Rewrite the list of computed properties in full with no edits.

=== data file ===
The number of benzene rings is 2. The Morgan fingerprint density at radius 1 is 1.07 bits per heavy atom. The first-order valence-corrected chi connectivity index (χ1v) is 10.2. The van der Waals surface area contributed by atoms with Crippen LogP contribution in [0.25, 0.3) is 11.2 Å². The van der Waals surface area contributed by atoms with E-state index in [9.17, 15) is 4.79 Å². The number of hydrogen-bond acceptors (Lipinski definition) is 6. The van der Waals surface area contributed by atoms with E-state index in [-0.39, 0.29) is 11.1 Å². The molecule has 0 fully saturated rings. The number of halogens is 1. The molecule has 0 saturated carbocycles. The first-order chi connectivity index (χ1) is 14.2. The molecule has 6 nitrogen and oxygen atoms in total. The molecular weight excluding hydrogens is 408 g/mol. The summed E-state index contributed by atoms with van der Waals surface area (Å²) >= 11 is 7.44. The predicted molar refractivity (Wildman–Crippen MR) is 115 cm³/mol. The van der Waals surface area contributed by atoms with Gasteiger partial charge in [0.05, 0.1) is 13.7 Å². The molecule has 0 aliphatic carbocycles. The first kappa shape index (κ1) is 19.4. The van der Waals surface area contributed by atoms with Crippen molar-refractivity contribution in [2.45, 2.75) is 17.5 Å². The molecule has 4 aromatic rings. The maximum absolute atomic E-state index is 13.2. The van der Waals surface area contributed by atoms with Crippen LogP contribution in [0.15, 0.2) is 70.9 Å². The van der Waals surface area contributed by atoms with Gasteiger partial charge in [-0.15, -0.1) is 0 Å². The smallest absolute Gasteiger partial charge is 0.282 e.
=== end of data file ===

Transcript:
The number of benzene rings is 2. The Morgan fingerprint density at radius 1 is 1.07 bits per heavy atom. The first-order valence-corrected chi connectivity index (χ1v) is 10.2. The van der Waals surface area contributed by atoms with Crippen LogP contribution in [0.25, 0.3) is 11.2 Å². The van der Waals surface area contributed by atoms with E-state index in [9.17, 15) is 4.79 Å². The number of hydrogen-bond acceptors (Lipinski definition) is 6. The van der Waals surface area contributed by atoms with E-state index in [-0.39, 0.29) is 11.1 Å². The molecule has 0 fully saturated rings. The number of halogens is 1. The molecule has 0 saturated carbocycles. The first-order chi connectivity index (χ1) is 14.2. The molecule has 6 nitrogen and oxygen atoms in total. The molecular weight excluding hydrogens is 408 g/mol. The summed E-state index contributed by atoms with van der Waals surface area (Å²) >= 11 is 7.44. The predicted molar refractivity (Wildman–Crippen MR) is 115 cm³/mol. The van der Waals surface area contributed by atoms with Gasteiger partial charge in [0.05, 0.1) is 13.7 Å². The molecule has 0 aliphatic carbocycles. The first kappa shape index (κ1) is 19.4. The van der Waals surface area contributed by atoms with Crippen molar-refractivity contribution in [2.45, 2.75) is 17.5 Å². The molecule has 4 aromatic rings. The maximum absolute atomic E-state index is 13.2. The van der Waals surface area contributed by atoms with Crippen LogP contribution in [0.15, 0.2) is 70.9 Å². The van der Waals surface area contributed by atoms with Gasteiger partial charge in [-0.15, -0.1) is 0 Å². The smallest absolute Gasteiger partial charge is 0.282 e.